K-Ville, the new Fox-TV buddy-cop series set in New Orleans (K for Katrina) is off to a gruesomely cliched start. In the first episode, the bad guy was a wealthy racist businesswoman in league with mercenaries from a private security firm full of Iraq war veterans. Last night, the antagonist was a corrupt prison warden (a privatized prison, of course) who used convict labor to dispose of toxic chemicals from an evil corporation.
Can’t wait to see next week’s bad guys: Probably some energy company paying kickbacks to parish officials so they can destroy wetlands and wash away the poor folk down on the bayou. After poisoning their chickens.
What wretched, unimaginative and bad writing, but too, too familiar. Business is the villain. We’d say K-Ville must have picked up a couple of Law & Order writers off waiver, but then, anti-business scripts are a staple of almost all crime and detective shows. (Cold Case on CBS is particularly egregious.)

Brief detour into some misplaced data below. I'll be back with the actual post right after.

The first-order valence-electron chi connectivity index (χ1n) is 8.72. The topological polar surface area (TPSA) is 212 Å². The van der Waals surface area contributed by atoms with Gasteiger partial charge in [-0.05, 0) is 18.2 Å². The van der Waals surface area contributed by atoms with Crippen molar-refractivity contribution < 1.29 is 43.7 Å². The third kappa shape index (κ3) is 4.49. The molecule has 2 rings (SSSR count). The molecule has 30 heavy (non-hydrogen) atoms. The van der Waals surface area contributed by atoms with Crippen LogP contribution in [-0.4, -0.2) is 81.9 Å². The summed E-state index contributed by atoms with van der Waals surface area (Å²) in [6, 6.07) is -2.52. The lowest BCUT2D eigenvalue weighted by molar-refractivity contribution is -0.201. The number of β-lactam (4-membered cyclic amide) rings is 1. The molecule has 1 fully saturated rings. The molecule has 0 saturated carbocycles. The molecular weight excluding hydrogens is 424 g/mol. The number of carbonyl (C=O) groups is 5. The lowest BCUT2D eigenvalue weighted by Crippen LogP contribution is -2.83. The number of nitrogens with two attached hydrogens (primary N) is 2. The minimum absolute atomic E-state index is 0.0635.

Thankfully, there’s a bit of cultural balance occurring this week in Washington, D.C., the American Film Renaissance film festival. AFR serves to highlight movies that celebrate the goodness of America, in particular the virtues of entrepreneurship, self-reliance and an occasional dash of patriotism.
A merchant banker. A failing dairy farmer. A refugee from Communist China. One risked his savings. One risked his farm. One risked his life.
Why do their stories matter? Because how we view entrepreneurs—as greedy or altruistic, as virtuous or vicious—shapes the destinies of individuals and nations.
Unfortunately, the mainstream media seem intent on portraying the greedy and vicious side of business. There IS another side, you know.
The premiere is Wednesday evening at the E-Street Cinema here in downtown D.C. And laissez les bon temps roulez.
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